Monthly Archives: December 2021

Waiting Out the Holiday Season Before Filing for Divorce: How to Prepare

If you are looking to wait out the holiday season before sharing with your spouse that you intend to file for divorce – you are not alone. January has been coined “divorce month” and no doubt for this very reason. Many couples choose to wait until January to start the divorce process because they do not want to disrupt the holiday season and family traditions. If this delay is orchestrated mindfully and planned well, this timing can have important advantages for everyone involved.

Here is how to make the most of the holiday season while planning for a divorce in the New Year:

  1. Be Authentic. While you aim to create a happy holiday season for everyone involved, do not let the guilt or fear of divorce cause you to overcompensate. Be genuine in your interactions, while of course seeking to keep the peace with your spouse and in-laws. Do not fake, overdo, or over plan things that will later be viewed as disingenuous.

  2. Savor the moments. Do not experience the holidays solely through the lens of divorce. Even though divorce is imminent, that does not mean you do not have genuine feelings for your spouse or their extended family members. The holidays are still a time to celebrate life, so allow yourself the space to relish the moment and experience the holiday joy. You have shared history and children with your spouse, and all need not be lost in a divorce. Your generosity of spirit will set a positive foundation for achieving this with your spouse, and your children will benefit as well.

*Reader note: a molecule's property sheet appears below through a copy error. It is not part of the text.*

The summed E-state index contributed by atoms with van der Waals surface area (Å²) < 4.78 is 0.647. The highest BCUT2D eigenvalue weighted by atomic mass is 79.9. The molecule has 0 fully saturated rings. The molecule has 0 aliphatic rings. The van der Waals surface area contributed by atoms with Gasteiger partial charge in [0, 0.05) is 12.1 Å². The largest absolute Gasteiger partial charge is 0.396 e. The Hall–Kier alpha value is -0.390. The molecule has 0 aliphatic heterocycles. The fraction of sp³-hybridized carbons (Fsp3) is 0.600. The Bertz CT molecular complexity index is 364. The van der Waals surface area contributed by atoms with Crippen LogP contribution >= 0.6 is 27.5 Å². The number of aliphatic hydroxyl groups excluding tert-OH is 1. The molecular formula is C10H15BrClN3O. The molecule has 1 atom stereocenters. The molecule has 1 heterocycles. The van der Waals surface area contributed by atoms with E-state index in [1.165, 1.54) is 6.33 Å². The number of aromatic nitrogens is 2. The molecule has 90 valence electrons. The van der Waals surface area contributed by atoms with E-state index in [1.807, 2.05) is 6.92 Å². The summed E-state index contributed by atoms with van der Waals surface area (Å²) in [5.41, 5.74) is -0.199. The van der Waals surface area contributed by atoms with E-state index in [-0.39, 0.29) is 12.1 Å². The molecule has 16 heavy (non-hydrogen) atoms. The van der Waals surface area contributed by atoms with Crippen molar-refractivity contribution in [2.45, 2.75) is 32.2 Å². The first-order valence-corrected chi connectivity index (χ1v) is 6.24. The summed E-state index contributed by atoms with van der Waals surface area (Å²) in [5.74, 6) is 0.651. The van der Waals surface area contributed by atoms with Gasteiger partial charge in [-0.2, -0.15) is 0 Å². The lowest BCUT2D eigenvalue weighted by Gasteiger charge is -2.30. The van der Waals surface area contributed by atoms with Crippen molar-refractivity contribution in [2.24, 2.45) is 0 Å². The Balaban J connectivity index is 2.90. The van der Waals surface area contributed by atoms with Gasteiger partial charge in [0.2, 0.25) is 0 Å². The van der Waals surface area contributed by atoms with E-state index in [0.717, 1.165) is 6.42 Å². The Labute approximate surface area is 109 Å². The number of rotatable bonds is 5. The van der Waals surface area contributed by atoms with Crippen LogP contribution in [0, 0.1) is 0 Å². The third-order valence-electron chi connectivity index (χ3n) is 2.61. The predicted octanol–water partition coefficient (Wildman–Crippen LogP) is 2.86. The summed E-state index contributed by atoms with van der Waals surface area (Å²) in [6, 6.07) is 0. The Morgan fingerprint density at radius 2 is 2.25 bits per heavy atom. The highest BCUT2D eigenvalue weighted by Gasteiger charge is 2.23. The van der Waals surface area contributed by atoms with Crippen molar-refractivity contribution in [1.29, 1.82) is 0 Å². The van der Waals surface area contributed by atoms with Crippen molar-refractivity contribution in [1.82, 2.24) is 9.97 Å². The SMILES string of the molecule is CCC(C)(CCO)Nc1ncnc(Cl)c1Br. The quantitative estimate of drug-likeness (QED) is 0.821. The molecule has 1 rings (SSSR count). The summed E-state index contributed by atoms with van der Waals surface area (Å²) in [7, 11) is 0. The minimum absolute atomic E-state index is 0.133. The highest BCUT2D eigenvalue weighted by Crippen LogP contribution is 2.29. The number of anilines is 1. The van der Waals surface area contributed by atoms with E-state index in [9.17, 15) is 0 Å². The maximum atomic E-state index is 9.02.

3. Do not use gifts to earn your family’s goodwill. If, like most people, your finances will be impacted negatively by the upcoming changes, begin slowly curtailing expenditures. Do get creative with incisive yet meaningful gift choices—you might surprise yourself as to how much less you can spend for an even greater impact.

  4. Process your finances. What better time than the holiday season to notice your spending strengths and weaknesses. Take advantage of the delay by starting a spreadsheet of your budgetary wants versus needs. Also, since any year-end bonuses owed will likely be paid out in January, you will have the opportunity to include this in the settlement. Snagging some private time amidst the chaos to get your statements organized before beginning the divorce process in January will make you more confident and prepared for the negotiations ahead. Having the facts clearly documented will also lead to a more economical and enjoyable holiday season.